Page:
Utilizing Rainy Conditions to Check Trail Cameras

By Alex Comstock

Yesterday was a special day for me. I went in to check a few trail cameras on my best property with hopes of finding my number one buck from last year whom I call "Kobe". I wanted to give these cameras at least a month before checking them, as I didn't get them out until July 15th. I'm aiming to be very sensitive on this certain property, and just wanted to confirm that Kobe was back. But with the conditions yesterday being ideal to check trail cameras in a delicate area, I opted to take advantage of them, and boy am I glad I did. 

The Right Conditions

When I put a trail camera in a sensitive area in the summer, I only want to check it with ideal conditions. I want the right wind so I don't alert any bedded deer of my presence, but one thing that I also like is rain. Rain gives you the ability to get into an area without leaving as much ground scent. What this does, is it gives you a chance to get in and out, swap an SD card, and not put hardly as much pressure on deer. This is particularly effective if you've got a mature buck on your radar that you don't want to alert. 

My Situation, and How it Can Apply to You

In this particular piece of property that I referenced in the opening, I had a buck that I hunted last year named Kobe. He was towards the top of my hit list, and after a couple bucks were shot by neighboring hunters, he rose to the top. Between me and Tyler, we had three encounters with him, but weren't able to get it done. He summered in my area, lived there in the fall, and his sheds were even found by a neighbor. So I figured he had the same core area year round for the most part. Leading into this year, he was all I could think about. 

Skip to the 10:55 mark to see one of our encounters with Kobe in 2016. 

This summer, I knew I wanted to figure out if Kobe was still around, but I wanted to do it in the least intrusive way possible. Knowing that there was a good chance he could be living in the same area as last year, I waited until the middle of July to get out trail cams, given the fact that if I did any earlier, I knew I would be tempted to check cameras more often than I should.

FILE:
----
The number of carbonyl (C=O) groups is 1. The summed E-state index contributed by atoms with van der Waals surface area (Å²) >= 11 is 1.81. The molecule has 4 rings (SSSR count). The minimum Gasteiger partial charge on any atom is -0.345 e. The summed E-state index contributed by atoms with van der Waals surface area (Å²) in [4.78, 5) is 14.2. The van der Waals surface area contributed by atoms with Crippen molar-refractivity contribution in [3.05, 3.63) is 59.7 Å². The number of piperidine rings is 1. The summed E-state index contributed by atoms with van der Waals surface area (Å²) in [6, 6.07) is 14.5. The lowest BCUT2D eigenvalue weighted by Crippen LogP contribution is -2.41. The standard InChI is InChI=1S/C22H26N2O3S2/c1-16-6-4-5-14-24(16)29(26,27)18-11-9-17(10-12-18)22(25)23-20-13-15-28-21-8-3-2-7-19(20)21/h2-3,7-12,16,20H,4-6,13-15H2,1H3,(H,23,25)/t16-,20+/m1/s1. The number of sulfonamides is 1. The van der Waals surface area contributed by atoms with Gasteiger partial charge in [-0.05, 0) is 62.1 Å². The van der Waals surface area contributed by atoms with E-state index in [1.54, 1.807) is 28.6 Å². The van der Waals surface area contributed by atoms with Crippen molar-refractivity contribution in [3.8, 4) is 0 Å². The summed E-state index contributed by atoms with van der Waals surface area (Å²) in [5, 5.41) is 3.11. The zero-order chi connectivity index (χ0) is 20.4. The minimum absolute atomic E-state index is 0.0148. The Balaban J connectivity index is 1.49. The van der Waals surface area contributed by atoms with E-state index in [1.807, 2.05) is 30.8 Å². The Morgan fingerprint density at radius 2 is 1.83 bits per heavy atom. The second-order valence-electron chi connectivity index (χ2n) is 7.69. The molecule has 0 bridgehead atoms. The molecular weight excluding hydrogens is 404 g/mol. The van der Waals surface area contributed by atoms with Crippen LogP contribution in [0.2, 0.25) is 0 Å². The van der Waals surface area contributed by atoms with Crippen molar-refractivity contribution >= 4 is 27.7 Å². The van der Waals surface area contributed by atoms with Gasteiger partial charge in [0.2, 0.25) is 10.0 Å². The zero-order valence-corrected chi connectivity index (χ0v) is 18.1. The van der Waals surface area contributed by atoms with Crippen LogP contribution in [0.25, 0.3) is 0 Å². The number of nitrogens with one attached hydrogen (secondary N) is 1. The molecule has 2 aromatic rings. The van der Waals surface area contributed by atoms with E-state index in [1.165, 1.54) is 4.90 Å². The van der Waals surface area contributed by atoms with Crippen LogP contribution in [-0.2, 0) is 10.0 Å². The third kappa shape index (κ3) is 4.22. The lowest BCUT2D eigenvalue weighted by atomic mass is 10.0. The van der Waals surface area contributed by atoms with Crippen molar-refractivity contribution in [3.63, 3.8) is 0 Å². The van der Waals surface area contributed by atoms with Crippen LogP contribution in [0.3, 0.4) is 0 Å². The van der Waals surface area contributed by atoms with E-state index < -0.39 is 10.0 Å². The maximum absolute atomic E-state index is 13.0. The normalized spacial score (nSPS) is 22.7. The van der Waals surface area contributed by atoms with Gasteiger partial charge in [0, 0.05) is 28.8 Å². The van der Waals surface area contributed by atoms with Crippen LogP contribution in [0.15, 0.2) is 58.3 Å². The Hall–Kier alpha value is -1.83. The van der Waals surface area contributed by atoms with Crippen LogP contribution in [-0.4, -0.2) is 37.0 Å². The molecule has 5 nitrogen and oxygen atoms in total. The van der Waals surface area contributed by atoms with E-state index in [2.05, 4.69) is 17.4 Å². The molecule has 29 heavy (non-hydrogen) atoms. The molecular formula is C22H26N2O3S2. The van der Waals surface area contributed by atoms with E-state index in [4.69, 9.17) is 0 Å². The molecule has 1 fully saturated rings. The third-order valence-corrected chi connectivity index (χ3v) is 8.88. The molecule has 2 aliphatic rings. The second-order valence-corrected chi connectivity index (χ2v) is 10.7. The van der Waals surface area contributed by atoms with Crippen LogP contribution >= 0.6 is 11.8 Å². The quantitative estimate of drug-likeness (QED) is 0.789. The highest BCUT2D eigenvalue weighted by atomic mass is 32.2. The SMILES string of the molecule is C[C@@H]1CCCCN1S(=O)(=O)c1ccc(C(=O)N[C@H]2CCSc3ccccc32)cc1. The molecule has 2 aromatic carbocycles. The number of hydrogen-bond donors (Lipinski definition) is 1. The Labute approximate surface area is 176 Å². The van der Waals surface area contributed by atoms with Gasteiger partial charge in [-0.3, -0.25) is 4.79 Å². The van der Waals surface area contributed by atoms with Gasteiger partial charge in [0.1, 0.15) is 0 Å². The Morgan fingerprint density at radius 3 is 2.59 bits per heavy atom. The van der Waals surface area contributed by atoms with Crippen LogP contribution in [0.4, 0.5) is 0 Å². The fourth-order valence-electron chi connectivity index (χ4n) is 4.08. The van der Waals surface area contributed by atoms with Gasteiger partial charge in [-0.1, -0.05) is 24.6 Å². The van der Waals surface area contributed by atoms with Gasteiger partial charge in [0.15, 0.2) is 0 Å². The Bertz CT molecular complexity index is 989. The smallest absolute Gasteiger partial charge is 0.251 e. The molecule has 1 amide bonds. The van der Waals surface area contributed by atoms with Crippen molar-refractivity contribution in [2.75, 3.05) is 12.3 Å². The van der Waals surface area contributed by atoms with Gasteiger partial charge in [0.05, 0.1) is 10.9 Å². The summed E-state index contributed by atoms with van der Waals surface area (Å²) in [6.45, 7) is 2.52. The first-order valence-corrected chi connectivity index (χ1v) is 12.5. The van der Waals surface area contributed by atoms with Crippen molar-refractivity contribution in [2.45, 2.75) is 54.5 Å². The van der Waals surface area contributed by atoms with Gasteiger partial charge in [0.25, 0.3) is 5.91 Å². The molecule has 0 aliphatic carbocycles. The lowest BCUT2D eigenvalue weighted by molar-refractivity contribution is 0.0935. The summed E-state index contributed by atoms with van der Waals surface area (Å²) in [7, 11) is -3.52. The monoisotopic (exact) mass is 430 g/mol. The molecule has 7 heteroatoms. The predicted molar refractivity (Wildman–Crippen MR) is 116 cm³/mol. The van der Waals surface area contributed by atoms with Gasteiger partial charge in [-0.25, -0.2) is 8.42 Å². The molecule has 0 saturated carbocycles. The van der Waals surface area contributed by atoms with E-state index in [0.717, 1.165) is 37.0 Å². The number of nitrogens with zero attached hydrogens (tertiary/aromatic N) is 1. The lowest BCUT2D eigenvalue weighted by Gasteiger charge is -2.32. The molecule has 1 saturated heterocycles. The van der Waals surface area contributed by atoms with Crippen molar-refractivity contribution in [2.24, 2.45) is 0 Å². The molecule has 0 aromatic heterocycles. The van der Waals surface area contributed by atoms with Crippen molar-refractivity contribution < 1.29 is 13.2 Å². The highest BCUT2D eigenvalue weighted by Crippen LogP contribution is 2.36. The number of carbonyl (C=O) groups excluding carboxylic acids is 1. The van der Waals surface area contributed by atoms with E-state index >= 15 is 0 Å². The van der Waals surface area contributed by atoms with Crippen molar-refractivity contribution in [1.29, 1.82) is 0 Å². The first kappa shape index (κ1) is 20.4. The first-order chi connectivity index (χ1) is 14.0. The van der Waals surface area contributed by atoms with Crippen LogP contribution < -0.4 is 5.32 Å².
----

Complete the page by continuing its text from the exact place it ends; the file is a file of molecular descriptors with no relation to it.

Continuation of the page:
Kobe in 2016 Looking to read more about trail cameras? Check out the links below.  4 Tips for Improving Your Trail Camera Pictures 3 Reasons You Shouldn't Rely on Trail Cameras

Kobe in 2016

Looking to read more about trail cameras? Check out the links below. 

4 Tips for Improving Your Trail Camera Pictures

3 Reasons You Shouldn't Rely on Trail Cameras

I figured the best way to handle this situation was to only check the trail cameras with the greatest conditions possible, and then if I had pictures of Kobe, I would stay out until hunting season, and if I didn't, I would re-evaluate the situation. And that brings me to yesterday. 

I originally wasn't going to go check cameras on this property until next week, but when I got off work and looked outside, I saw that it was absolutely pouring rain. I about ran to my vehicle, raced home, grabbed a few SD cards, my hip waiters, and headed out to go check the cards. 

After checking the cards, and getting pictures of Kobe, I knew I wouldn't be going back until I was sitting in a stand. There's no point, as all I wanted to do was confirm he was alive and well. I'm also not worried about him coming by where I walked and spooking from my ground scent due to the rain. It may seem over the top, but when it comes to a buck like this, I don't want to take any chances. Going out there in the pouring rain might not be the most enjoyable, but it could pay off down the road. 

Over the course of the next few weeks, I'll be trying to figure out how to put this buck down. 

Over the course of the next few weeks, I'll be trying to figure out how to put this buck down. 

When it comes to you, and when you check your trail cameras, you don't have to wait for it to be a rainy day to check your cams all of the time, that simply wouldn't be very realistic. Most of my trail cameras are on the edges of fields, or in easy to access areas that won't cause much disturbance. But if you've got a trail camera back in the timber, and are worried about being able to check it without "messing anything up", check the weather forecast, and try and line up a day to check that camera with a day full of precipitation. If it's not raining while you're out there, the next best thing is for it to rain shortly after to "wash away" your scent. It may make a difference. 

Conclusion

When it comes to chasing mature bucks, I try to put every little thing that I can in my favor. Stacking the odds if you will. This is just one more little thing that I try to do to help myself out. It may not make that big of a difference, but in the same breath I can confidently say that it could be a difference in whether or not I end up sending an arrow through a certain buck.